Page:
Live At The BBC [2 CD]
2 CD, Digipack
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In 1994, The Beatles' Live at the BBC was released to worldwide acclaim - hitting number one in the U.K. and number three in the U.S. and selling more than five million copies within six weeks.
In the studios of the British Broadcasting Corporation, The Beatles performed music for a variety of radio shows. Live at the BBC presents the sound of The Beatles seizing their moment to play for the nation. Thrilled to hear these exciting recordings again, Paul McCartney said, 'There's a lot of energy and spirit. We are going for it, not holding back at all, trying to put in the best performance of our lifetimes.'
Between March 1962 and June 1965, no fewer than 275 unique musical performances by The Beatles were broadcast by the BBC in the U.K. The group played songs on 39 radio shows in 1963 alone. Ringo Starr said in 1994, 'You tend to forget that we were a working band. It's that mono sound. There were usually no overdubs. We were in at the count-in and that was it. I get excited listening to them.' On their busiest BBC day, 16 July 1963, The Beatles recorded 18 songs for three editions of their Pop Go The Beatles series in fewer than seven hours.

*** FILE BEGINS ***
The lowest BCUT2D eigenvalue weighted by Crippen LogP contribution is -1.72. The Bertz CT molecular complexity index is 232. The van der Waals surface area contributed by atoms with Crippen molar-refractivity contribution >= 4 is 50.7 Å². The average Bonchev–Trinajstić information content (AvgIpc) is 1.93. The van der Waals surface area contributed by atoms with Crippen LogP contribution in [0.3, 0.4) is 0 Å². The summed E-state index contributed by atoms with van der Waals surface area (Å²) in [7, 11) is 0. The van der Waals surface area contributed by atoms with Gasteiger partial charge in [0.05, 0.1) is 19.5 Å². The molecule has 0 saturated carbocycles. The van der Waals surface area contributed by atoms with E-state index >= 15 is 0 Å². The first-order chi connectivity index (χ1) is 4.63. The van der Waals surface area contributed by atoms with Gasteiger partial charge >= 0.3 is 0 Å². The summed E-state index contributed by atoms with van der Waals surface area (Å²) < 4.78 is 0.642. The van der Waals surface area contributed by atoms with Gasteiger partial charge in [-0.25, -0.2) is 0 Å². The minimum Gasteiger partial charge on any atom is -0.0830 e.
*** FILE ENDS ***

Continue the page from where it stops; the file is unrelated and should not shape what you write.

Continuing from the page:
The group played 88 distinct songs in their BBC sessions - some were recorded many times; others performed just once. At the time, three national BBC stations provided all daytime radio broadcasting in the U.K. Only the Light Programme network might occasionally play a record. Most broadcast music was live music. Consequently, to promote their releases, The Beatles had to play live at the BBC. 'Everything was done instantly,' remembered George Harrison, 'But before that, we used to drive 200 miles in an old van down the M1, come into London, try and find the BBC and then set up and do the program. Then we'd probably drive back to Newcastle for a gig in the evening!'